06BANGKOK1317 THAILAND’S POLITICAL CRISIS AND THE FTA
“This record is a partial extract of the original cable.
The full text of the original cable is not available.
“,”C O N F I D E N T I A L BANGKOK 001317
FOR D – DEPUTY SECRETARY ZOELLICK
FOR E – UNDER SECRETARY SHINER
FOR EAP – ASSISTANT SECRETARY HILL
DEPARTMENT PASS USTR FOR AMBASSADOR PORTMAN
FROM THE AMBASSADOR
E.O. 12958: DECL: 03/03/2016
TAGS: ETRD, TH, Thai Political Updates, US-Thai FTA
SUBJECT: THAILAND\’S POLITICAL CRISIS AND THE FTA
Classified By: Ambassador Ralph L. Boyce. Reason: E.O. 12958, 1.4 (b)
1. (C) With Prime Minister Thaksin\’s February 24
dissolution of the Parliament and the calling of elections,
our FTA with Thailand is on hold. That may not be all bad:
the FTA was the one American component of the increasingly
vociferous anti-Thaksin campaign here, and the negotiations
hiatus has removed it (and the US) from the political line of
fire. The FTA is parked in what we believe to be a safe
place: what had been daily local media reports detailing one
or another dire threat posed by the FTA have now disappeared.
We also are close to finalizing arrangements for an
indefinite continuation of benefits provided to US investors
under our Treaty of Amity and Economic Relations (AER).
Keeping the FTA \”on hiatus\” is essential to this.
Considering the circumstances, this is a good outcome —
better than many possibilities we had feared.
2. (C) Thailand\’s political crisis continues to evolve in
unpredictable ways. The most probable scenarios, however,
suggest that the current hiatus in the FTA talks may prove an
extended one. We suspect that there are many within the RTG
who breathed a sigh of relief when the calling of elections
provided a neat, procedural excuse to suspend talks.
Questions over the viability of the FTA extend well beyond
the interruption caused by the elections. The FTA is closely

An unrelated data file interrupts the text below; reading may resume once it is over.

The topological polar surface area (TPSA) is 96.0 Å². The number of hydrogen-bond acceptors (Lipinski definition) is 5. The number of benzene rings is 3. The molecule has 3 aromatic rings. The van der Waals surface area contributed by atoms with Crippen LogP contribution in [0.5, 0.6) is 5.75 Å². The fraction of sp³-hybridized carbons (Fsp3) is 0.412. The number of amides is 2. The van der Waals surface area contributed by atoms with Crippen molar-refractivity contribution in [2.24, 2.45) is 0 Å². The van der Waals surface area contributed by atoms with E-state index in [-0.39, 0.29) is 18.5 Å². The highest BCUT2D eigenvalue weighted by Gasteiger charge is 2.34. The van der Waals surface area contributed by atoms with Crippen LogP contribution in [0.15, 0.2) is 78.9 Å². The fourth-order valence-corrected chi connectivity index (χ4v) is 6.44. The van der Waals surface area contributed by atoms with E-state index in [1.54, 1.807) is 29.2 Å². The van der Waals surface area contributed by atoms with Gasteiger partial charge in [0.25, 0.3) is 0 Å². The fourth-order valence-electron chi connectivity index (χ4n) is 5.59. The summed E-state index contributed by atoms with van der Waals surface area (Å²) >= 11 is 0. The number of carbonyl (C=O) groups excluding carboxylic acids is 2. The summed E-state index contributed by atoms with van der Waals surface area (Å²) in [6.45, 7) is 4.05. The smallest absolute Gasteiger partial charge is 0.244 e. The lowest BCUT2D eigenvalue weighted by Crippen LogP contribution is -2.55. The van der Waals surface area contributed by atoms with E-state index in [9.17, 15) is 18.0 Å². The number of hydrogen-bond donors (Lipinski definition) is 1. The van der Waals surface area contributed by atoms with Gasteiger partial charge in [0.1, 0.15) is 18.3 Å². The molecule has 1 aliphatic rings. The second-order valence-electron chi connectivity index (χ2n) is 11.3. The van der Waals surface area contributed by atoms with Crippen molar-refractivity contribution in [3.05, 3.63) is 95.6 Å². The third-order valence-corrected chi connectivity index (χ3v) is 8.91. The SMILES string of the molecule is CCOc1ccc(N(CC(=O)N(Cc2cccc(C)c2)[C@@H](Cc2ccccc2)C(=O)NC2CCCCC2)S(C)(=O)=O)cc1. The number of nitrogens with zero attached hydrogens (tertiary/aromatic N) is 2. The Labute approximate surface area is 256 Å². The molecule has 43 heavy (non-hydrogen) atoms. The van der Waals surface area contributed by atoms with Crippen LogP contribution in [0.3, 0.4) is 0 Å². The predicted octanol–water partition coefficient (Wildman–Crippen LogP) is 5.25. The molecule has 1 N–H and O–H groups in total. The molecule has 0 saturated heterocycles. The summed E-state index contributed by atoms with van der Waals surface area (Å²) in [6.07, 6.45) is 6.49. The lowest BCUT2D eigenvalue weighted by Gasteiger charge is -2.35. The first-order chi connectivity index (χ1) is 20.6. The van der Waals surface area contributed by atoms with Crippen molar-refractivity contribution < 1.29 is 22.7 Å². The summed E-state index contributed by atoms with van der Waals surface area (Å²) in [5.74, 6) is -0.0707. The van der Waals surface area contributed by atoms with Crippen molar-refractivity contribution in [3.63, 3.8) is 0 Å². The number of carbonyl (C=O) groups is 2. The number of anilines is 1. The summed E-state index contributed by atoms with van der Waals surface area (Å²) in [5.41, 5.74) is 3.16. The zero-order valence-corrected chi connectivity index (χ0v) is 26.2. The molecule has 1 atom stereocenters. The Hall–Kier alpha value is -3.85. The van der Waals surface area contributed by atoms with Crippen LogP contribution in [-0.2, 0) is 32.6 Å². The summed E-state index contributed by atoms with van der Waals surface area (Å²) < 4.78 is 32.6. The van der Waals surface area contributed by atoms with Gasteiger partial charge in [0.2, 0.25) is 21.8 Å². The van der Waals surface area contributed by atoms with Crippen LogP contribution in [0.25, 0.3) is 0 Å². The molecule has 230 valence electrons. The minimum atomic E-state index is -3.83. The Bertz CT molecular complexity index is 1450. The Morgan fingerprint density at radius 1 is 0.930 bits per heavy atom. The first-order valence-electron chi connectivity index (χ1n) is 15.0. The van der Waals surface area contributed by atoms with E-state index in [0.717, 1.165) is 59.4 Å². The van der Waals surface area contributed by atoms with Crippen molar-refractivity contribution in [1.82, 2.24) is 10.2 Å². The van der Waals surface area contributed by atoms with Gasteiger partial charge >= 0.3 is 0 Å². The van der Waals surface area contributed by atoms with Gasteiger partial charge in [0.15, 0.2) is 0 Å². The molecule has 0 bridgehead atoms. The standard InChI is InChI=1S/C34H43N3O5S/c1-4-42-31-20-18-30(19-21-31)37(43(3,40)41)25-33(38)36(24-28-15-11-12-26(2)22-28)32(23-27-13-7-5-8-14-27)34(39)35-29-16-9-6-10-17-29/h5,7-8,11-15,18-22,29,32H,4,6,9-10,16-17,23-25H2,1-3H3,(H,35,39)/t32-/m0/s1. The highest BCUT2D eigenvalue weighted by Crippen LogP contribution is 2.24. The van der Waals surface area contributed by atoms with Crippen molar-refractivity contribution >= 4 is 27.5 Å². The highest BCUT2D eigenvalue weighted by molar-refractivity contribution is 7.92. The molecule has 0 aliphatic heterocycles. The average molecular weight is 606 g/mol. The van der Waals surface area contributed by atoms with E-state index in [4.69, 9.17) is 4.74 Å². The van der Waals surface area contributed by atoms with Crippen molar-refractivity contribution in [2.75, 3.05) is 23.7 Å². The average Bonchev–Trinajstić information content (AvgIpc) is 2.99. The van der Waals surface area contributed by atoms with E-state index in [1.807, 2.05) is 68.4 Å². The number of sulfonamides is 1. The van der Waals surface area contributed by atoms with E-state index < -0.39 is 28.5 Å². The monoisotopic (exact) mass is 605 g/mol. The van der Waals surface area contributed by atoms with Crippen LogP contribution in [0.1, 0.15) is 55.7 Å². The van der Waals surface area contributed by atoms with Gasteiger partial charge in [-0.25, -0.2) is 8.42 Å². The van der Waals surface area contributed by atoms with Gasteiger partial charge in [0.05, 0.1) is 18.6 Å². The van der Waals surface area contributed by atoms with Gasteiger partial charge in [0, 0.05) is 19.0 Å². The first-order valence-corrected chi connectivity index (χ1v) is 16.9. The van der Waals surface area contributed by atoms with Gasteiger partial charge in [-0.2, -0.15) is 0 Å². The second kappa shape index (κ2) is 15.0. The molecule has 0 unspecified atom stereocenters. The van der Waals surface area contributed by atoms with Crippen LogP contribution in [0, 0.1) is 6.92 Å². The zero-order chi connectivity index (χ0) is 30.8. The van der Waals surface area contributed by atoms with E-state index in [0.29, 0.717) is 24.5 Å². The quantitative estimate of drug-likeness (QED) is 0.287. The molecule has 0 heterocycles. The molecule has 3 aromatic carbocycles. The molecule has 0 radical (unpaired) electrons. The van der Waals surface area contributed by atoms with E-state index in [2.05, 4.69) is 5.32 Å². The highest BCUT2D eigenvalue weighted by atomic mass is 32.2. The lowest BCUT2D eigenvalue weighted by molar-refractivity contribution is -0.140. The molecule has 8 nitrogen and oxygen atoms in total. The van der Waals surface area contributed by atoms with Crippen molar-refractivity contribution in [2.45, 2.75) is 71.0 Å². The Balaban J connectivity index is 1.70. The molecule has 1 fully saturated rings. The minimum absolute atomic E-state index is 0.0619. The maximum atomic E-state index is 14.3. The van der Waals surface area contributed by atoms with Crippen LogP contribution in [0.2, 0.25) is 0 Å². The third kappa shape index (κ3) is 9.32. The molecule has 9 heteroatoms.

associated with Thaksin, and as opposition to the PM has
mounted, attacks on the FTA have become ever more strident.
Judging from media coverage, the FTA has now become intensely
unpopular. FTA supporters have either gone underground or
(sensing the political winds) switched sides. In his
currently embattled state, we wonder if Thaksin will be quick
to resume talks even if circumstances were to permit. The
main opposition Democrat Party, while being careful not to
condemn the FTA outright (it supports the FTA in principle
but criticizes certain provisions, e.g., intellectual
property, and the current government\’s handling of the
negotiations), may also find the FTA too radioactive to deal
with in the event the party wins office.
3. (C) The main reason for this negative atmosphere has
been the almost complete failure of the Thai Government to
explain to the public the need for, and benefits of, an FTA
with the US. The RTG has belatedly recognized the need for
public consultation, but this project will be doubly
difficult given that so many already have formed their views.
The pro-FTA forces have one great advantage, however: there
is a compelling argument that the FTA will be good for
Thailand, boosting employment and incomes. The FTA is a very
good message, and in the hands of an effective messenger
addressing an open-minded audience it is likely to eventually
gain the upper hand. But this eventuality is likely to take
4. (C) In the meantime, what should we do? The sidelining
of the FTA should lower the temperature of what had become a
white hot issue. Our launch of FTA talks with other
countries in the region will serve to educate the Thai public
(and political parties) on the relationship between trade and
investment liberalization and maintaining Thailand\’s
competitiveness. At some point, the politics will calm down,
permitting a fresh look at the FTA.
5. (C) Aside from the FTA\’s close association with Thaksin,
the issue that did the greatest damage to the FTA\’s prospects
was enhanced IPR for medicines — particularly those for
HIV/AIDS — and its possible effect on prices. What we
needed to effectively counter the large numbers of
demonstrators (most of whom were HIV/AIDS sufferers) were
clear, direct answers to their concerns. The ability to make
a plain, unqualified statement that the FTA would not affect
Thailand\’s ability to access essential medicines to treat
HIV/AIDS at an affordable price would have been extremely
helpful. Such a statement by a high-level US official at the
outset of any future FTA talks will likely prove useful —
perhaps decisive — in jumpstarting such talks, setting them
in a very different and more favorable light. It would be
infinitely more helpful than having such a position as a
negotiated outcome at the conclusion of the FTA negotiations.
6. (C) I urge you not to give up on Thailand. The original
vision of the FTA, with its promise of gains for both of our
economies, remains valid. That\’s why we are convinced that
conditions eventually will permit negotiating comprehensive
trade and investment liberalization with Thailand. We look
forward to that opportunity.